BlogSocial Entrepreneurship

Oct 15 2014

We need to redefine ambition

This post was originally produced for the Skoll World Forum blog on October 13, 2014.

When I announced a few weeks ago that, after 10 years as president and CEO of Landesa, I would be stepping down and transitioning into a new role at the organization because I wanted to follow my true passion, many supporters and partners approached me privately and asked what the “real” reason was for my changing course.

Was Landesa, a global development non-profit that focuses on improving land rights for the world’s poor, having financial problems? Did I lose the confidence of our Board of Directors? Was I disenchanted with land rights and their ability to spark broad-based rural development?

When I answered no to all of the above, many shook their heads or gave me a puzzled shrug.

Our society is so busy climbing and “leaning in” that often we forget to stop and ask why. The road to fulfillment does not always lead us to more power, more money, or more influence.

There are other measures that are more important – purpose, impact, well-being – that are easy to lose sight of this in the race for the highest perch.

This is not just because we seem to have an evolutionary instinct that drives us to power. But also because we know that this kind of narrowly-defined ambition is expected of us.

It is no wonder that a few friends and supporters called me “brave” for stepping down at Landesa. But it doesn’t feel brave to me.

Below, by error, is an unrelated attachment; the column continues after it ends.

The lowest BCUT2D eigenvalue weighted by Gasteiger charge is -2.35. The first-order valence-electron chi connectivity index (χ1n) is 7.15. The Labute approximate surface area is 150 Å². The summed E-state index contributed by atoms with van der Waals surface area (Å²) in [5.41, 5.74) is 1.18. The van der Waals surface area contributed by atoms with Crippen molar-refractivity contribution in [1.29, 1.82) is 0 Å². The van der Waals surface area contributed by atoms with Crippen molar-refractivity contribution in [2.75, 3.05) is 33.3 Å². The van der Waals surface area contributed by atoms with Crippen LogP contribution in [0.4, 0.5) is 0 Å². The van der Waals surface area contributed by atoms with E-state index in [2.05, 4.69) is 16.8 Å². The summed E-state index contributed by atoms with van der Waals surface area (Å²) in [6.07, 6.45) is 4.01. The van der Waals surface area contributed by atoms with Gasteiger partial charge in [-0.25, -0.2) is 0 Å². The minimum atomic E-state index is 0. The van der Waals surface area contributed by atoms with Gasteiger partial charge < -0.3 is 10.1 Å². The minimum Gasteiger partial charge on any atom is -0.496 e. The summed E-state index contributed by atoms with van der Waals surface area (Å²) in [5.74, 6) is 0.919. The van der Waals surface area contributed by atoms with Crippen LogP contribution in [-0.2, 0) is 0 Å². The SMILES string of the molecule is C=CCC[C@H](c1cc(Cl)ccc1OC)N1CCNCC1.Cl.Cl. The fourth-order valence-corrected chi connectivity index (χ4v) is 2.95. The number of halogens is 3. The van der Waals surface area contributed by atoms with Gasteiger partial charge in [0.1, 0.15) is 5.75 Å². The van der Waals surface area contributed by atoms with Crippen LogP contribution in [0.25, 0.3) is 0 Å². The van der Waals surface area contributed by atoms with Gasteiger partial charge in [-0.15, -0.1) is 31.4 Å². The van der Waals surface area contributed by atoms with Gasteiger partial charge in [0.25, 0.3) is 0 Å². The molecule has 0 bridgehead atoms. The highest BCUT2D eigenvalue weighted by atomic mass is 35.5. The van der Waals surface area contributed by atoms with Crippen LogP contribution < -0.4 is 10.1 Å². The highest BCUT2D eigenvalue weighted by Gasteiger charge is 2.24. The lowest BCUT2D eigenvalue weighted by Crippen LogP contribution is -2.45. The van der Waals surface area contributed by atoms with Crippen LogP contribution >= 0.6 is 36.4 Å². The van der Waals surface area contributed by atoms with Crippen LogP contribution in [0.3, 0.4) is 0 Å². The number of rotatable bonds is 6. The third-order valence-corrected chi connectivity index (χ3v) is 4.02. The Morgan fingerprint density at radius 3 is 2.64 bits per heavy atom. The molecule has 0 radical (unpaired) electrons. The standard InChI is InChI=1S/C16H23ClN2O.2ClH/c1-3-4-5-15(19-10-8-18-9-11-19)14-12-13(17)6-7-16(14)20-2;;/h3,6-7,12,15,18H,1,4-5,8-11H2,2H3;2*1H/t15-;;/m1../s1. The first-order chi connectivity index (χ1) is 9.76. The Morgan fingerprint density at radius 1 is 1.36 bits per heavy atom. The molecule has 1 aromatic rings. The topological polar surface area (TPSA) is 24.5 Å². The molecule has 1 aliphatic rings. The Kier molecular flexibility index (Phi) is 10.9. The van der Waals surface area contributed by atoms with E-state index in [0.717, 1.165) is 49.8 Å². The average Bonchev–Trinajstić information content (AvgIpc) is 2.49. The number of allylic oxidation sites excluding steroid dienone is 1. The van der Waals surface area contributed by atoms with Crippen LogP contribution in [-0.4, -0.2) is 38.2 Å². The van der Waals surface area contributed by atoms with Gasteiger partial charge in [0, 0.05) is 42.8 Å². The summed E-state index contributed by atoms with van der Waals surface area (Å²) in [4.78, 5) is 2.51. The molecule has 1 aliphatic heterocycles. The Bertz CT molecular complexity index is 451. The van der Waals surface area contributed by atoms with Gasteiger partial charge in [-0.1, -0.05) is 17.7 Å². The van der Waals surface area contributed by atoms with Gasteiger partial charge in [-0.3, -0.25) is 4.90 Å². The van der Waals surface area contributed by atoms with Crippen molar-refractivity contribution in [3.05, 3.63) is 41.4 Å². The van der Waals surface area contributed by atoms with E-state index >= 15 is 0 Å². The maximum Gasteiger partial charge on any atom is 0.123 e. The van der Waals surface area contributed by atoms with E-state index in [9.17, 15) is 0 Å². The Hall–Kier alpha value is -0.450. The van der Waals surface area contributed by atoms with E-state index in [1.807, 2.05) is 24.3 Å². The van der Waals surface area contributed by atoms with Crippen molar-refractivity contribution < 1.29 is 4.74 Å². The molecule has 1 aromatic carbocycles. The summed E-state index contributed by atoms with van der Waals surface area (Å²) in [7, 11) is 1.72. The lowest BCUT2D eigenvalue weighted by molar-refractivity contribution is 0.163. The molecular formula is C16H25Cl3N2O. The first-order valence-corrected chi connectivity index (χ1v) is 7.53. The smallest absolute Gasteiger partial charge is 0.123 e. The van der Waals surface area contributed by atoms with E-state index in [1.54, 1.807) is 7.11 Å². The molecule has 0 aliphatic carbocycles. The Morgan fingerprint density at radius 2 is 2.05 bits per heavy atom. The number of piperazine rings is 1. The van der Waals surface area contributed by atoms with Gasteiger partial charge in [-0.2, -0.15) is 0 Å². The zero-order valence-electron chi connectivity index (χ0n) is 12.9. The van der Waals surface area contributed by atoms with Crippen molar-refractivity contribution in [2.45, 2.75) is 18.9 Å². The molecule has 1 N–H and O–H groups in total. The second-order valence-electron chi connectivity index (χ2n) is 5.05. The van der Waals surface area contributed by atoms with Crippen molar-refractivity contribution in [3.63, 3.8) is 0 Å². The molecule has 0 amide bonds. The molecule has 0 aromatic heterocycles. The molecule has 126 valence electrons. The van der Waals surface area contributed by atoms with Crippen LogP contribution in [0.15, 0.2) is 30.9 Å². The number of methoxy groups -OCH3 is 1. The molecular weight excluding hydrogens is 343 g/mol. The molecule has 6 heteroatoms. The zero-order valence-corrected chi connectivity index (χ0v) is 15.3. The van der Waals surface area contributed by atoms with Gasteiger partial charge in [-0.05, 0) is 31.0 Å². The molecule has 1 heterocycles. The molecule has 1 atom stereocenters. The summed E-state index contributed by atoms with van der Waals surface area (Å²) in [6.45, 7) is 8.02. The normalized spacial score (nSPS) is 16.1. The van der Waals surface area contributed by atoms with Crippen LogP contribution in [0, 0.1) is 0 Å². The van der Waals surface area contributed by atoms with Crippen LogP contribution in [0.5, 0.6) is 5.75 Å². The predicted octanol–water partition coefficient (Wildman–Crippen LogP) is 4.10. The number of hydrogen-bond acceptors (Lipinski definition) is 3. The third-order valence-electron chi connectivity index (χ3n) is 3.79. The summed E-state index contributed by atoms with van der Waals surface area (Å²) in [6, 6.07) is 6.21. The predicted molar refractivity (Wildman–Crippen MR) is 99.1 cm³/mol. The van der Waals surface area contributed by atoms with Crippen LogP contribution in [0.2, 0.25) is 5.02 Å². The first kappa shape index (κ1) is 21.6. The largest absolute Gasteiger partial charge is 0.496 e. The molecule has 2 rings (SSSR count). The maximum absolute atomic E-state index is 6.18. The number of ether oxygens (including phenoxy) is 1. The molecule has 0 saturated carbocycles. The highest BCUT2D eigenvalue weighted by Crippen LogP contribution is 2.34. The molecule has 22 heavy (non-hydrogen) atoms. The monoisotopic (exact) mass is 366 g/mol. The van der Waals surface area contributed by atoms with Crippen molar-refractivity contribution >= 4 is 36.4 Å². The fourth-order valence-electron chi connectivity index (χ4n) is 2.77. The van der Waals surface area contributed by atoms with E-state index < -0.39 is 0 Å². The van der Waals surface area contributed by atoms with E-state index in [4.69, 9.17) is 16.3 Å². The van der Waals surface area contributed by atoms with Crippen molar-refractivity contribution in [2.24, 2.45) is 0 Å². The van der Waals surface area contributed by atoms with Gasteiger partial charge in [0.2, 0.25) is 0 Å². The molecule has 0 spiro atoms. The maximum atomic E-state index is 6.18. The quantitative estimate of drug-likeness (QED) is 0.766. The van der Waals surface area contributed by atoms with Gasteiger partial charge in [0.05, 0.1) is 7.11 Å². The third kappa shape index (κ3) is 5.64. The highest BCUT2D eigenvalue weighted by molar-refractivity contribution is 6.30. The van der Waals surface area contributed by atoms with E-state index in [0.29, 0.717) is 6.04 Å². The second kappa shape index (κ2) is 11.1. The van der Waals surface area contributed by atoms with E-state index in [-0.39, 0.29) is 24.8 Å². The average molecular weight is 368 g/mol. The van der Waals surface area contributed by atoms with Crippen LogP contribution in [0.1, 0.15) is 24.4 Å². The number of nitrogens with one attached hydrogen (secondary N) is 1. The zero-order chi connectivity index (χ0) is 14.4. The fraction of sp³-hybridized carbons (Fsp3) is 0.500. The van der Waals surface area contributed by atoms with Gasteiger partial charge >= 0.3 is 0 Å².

My move from the CEO office to a regular office in the organization is no walk of shame. It simply reflects my desire to follow my passion.

In this regard I have a great mentor, Roy Prosterman, who started this work in 1967 and then stepped aside 10 years ago to let me lead.

As I write this, Roy is traveling in Myanmar, conducting fieldwork to understand the land tenure challenges of that country and how they can be addressed to spark sustainable and broad-based growth in the countryside. I’m delighted that I’ll soon be able to join him on these trips. And it has been my great joy to work alongside him and call on him occasionally for advice over the last decade as CEO. Likewise, I look forward to working alongside the new CEO and supporting them as Roy has supported me.

I feel very fortunate to have found my true passion. I love doing land rights work. I love the hard days in the field interviewing poor farmers. I love the long and complicated discussions with government officials trying to get a handle on exactly what’s gone wrong to trap their rural population in poverty. And I love puzzling over laws, policies, and programs to figure out creative solutions that can catalyze the entrepreneur in each farmer.

I love going back to interview those same farmers after our policy or program recommendation has been adopted and implemented to learn how they’ve fared. To see how they’ve moved from thinking about surviving day to day to, instead, planning on how to move forward year after year, how they’re investing in their land and reaping the harvests.

And I love mentoring our dedicated staff.

Harvard Business School Professor and author Deepak Malhotra spoke about optimizing personal happiness in a great speech he gave to Harvard Business School students in 2012. He advised students to “create a life and make choices that allow you to exhibit [your] genius every day. So that who you are and what you are doing are not two separate things.”

Words to live by. Words that require humility. And words that require ambition to be defined in a different way.

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